In 1925, Alfred Stieglitz organized a show called Seven Americans to commemorate the 20th anniversary of his gallery, “291″. To support the works selected for the exhibition, he published four writings in the brief catalog, one of which is the poem shown above by artist Arthur Dove. Ann Lee Morgan, in her definitive book Arthur Dove: Life and Work, cites Stieglitz’s response to the poem, which addresses abstraction in art, as “a classic.” Morgan says that Dove occasionally took up poetry but that the poem printed in Seven Americans is the “most successfully constructed.”
Last June The Phillips Collection acquired its first painting by the New York artist Tobi Kahn, Lyie (1991). It has now been installed in the spiral staircase of the museum’s Goh Annex. Given by Victoria Schonfeld in memory of her parents, the painting is one of Kahn’s most important paintings of his mature period when forms other than landscape, such as flowers, became a dominant theme. Like most of Kahn’s paintings, Lyie is built up of about 20 layers, beginning with modeling paste containing marble dust on top of white underpainting, followed by opaque paint layers, and finally, a layer of translucent washes.
Earlier this year, Kahn gave an inspiring keynote address at the Phillips during its Art & Innovation Design Gathering, an annual meeting of creative minds that is jointly presented by the Phillips and the University of Virginia.
This week Kahn was invited to speak at Georgetown University by the Program for Jewish Civilization. In conversation with Ori Soltes who teaches theology, philosophy, and art history at Georgetown University, Kahn spoke passionately about how he does not consider himself a Jewish artist or a painter or a sculptor, but just an artist; yet at the same time he cannot separate the knowledge of his Jewish heritage from art history. This combination undoubtedly contributes to Kahn’s unique style of painting that seems equally influenced by Jewish mysticism, such as the color symbolism of the Kabbalah, and the tradition of American modernism, so richly represented by The Phillips Collection’s holdings of Marsden Hartley, Arthur Dove, and Georgia O’Keeffe.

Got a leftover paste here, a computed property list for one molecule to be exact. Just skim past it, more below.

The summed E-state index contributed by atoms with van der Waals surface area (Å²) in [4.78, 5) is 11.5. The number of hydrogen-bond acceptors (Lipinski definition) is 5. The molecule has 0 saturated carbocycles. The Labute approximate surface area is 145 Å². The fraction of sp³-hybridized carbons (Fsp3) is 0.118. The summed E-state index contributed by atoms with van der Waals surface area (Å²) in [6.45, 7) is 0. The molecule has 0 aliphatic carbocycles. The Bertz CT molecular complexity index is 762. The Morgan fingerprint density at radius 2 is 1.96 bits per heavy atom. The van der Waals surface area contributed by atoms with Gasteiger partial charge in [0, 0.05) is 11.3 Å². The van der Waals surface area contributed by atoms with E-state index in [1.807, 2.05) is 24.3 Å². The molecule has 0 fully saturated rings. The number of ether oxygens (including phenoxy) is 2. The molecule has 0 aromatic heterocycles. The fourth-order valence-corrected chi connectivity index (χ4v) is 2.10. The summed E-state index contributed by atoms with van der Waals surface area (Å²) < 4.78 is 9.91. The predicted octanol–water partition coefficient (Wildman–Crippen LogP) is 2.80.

Toward the end of the conversation, Kahn expressed gratitude to The Phillips Collection for his painting being given such generous placement: “Artists always want to have more space, ” he added, “The Phillips Collection is the perfect space.”
Last month, former foster youth who have spent the summer interning for Congress through the Congressional Coalition on Adoption Institute and the Sara Start Fund came to the Phillips for lunch and a tour. Intern Derrick Riggins shares his impressions in prose, while intern and photographer Linda Lee Zambito provides snapshots from the visit.
On July 16, The Phillips Collection blessed me as well as several other interns with a tour of its permanent collection. We all had a truly good time, but this was my first time really paying attention to the artwork and learning its history. Continue reading “Discovering the World of Art Outside the Dome: Congressional Interns Respond to the Phillips” »